Only in December last year, over 35,000 barrels of oil was spilled in the bonga oil field, ravaging flora and fauna in the creeks and neighboring communities. Bonga field has a daily production capacity of about 200,000 barrels per day. Going by the benchmark price (according to 2012 budget) of oil at $72 per barrel, it means this oil field potentially produces $14,400,000 or N2.232 Billion per day when operated at full capacity. A community whose land and territorial waters holds such potentials should not be toyed with, but all they get is one spill after another, with no proper clean up, remediation and compensation. On January 16, there was a gas explosion at a Chevron rig in Southern Ijaw LGA. The fire raged on for 46 days, destroying everything that came its way and polluting the ecosystem as well. These raging fire inflicted untold hardship on the people, crippling the local economy and with grave health implications. Last month, there was also a gas leakage reported at a Total gas plant in Obite, Rivers State. Need I mention the devastating effects of the roaring flames that are littered everywhere in the region (Gas flares)?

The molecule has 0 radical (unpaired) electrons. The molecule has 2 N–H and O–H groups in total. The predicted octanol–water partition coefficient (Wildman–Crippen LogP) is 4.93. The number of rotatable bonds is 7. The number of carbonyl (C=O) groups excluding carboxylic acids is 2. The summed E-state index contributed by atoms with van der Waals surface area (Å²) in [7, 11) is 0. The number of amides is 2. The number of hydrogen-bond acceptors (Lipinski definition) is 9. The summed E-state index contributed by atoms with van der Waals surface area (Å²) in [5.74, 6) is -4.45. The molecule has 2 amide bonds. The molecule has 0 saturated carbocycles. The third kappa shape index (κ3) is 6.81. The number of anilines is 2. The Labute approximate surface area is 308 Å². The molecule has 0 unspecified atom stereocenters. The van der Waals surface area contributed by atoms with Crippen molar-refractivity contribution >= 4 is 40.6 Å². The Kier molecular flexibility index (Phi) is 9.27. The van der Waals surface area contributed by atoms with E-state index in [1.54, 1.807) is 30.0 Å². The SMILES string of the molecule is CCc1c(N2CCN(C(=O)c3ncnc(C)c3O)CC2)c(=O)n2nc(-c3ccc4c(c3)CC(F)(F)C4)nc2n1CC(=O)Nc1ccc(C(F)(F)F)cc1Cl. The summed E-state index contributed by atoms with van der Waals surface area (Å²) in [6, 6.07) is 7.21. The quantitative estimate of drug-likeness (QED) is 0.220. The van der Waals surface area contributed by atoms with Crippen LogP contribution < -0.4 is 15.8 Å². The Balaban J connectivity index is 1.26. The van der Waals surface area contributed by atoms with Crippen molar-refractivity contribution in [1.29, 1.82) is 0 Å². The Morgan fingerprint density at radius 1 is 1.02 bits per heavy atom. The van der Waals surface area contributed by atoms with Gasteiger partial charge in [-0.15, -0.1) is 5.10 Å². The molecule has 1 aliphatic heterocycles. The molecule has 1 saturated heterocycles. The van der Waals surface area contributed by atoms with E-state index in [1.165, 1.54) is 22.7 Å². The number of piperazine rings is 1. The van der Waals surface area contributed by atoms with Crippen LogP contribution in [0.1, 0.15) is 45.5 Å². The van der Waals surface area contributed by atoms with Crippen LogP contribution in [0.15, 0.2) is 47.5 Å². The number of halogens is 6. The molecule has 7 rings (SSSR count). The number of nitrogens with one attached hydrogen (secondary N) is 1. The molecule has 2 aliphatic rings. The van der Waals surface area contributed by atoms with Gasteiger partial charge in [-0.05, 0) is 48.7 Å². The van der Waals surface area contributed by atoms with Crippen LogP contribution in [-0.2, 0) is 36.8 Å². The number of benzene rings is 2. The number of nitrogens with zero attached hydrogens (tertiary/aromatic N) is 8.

Worse still is the attitude of these companies responsible for the spill. I remember a particular Post Impact Assessment of an oil spill somewhere in Akwa Ibom state conducted by one of the major oil companies. The name of the project was changed to "PIA of Liquid Release …." instead of "PIA of Oil Spill…", just to down play the weight of the incidence they are supposedly investigating. Their excuse was that it was oil and water that was "released". They did all they could to avoid using the words "spill" and "oil". Don't be surprised to hear titles such as "PIA of well `orgasm' or `ejaculation'…" (excuse my choice of word) just to avoid words that will indict them. They quickly map out imaginary boundaries (containment zone) that will suit them, claiming the oil was promptly contained within that area. Such is their audacity! In the recently announced gas leakage at the Obite gas plant, the company was quick to announce that it was harmless without conducting a thorough Post Impact Assessment. Also, these companies are quick to issue disclaimers, blaming spills on sabotage without thorough investigation. I can go on and on, and yes, they've been having a field day.